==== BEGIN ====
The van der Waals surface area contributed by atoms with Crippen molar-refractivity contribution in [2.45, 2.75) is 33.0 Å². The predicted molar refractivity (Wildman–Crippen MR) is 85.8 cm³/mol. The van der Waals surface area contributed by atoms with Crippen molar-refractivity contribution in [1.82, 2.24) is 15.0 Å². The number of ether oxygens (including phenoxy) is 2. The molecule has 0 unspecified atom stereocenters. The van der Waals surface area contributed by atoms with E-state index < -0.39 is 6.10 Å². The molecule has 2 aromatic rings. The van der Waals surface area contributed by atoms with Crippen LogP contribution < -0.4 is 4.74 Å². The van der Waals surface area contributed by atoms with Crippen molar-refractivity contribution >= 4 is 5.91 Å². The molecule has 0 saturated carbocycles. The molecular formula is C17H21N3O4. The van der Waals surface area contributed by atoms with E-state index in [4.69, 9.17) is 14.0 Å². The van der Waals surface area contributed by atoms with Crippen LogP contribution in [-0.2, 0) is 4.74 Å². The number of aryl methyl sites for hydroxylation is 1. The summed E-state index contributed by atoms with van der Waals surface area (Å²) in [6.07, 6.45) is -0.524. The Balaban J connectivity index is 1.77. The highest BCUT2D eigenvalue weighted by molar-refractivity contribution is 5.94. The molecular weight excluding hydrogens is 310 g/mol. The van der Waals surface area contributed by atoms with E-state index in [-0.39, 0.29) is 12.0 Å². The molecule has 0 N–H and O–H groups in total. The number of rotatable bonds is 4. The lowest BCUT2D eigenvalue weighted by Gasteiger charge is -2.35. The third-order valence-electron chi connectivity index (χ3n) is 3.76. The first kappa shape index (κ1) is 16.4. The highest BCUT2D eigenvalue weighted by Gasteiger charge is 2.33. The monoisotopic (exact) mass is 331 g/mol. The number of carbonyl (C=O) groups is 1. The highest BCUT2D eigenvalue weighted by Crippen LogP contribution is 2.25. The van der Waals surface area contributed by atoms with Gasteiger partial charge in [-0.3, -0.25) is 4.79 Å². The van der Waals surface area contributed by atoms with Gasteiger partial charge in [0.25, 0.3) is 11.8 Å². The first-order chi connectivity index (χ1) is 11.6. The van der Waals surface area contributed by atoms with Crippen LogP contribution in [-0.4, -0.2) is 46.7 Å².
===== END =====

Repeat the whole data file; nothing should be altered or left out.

The van der Waals surface area contributed by atoms with Crippen molar-refractivity contribution in [2.45, 2.75) is 33.0 Å². The predicted molar refractivity (Wildman–Crippen MR) is 85.8 cm³/mol. The van der Waals surface area contributed by atoms with Crippen molar-refractivity contribution in [1.82, 2.24) is 15.0 Å². The number of ether oxygens (including phenoxy) is 2. The molecule has 0 unspecified atom stereocenters. The van der Waals surface area contributed by atoms with E-state index < -0.39 is 6.10 Å². The molecule has 2 aromatic rings. The van der Waals surface area contributed by atoms with Crippen LogP contribution < -0.4 is 4.74 Å². The van der Waals surface area contributed by atoms with Crippen molar-refractivity contribution >= 4 is 5.91 Å². The molecule has 0 saturated carbocycles. The molecular formula is C17H21N3O4. The van der Waals surface area contributed by atoms with E-state index in [4.69, 9.17) is 14.0 Å². The van der Waals surface area contributed by atoms with Crippen LogP contribution in [-0.2, 0) is 4.74 Å². The number of aryl methyl sites for hydroxylation is 1. The summed E-state index contributed by atoms with van der Waals surface area (Å²) in [6.07, 6.45) is -0.524. The Balaban J connectivity index is 1.77. The highest BCUT2D eigenvalue weighted by molar-refractivity contribution is 5.94. The molecular weight excluding hydrogens is 310 g/mol. The van der Waals surface area contributed by atoms with E-state index in [-0.39, 0.29) is 12.0 Å². The molecule has 0 N–H and O–H groups in total. The number of rotatable bonds is 4. The lowest BCUT2D eigenvalue weighted by Gasteiger charge is -2.35. The third-order valence-electron chi connectivity index (χ3n) is 3.76. The first kappa shape index (κ1) is 16.4. The highest BCUT2D eigenvalue weighted by Gasteiger charge is 2.33. The monoisotopic (exact) mass is 331 g/mol. The number of carbonyl (C=O) groups is 1. The highest BCUT2D eigenvalue weighted by Crippen LogP contribution is 2.25. The van der Waals surface area contributed by atoms with Gasteiger partial charge in [-0.3, -0.25) is 4.79 Å². The van der Waals surface area contributed by atoms with Gasteiger partial charge in [0.25, 0.3) is 11.8 Å². The first-order chi connectivity index (χ1) is 11.6. The van der Waals surface area contributed by atoms with Crippen LogP contribution in [-0.4, -0.2) is 46.7 Å².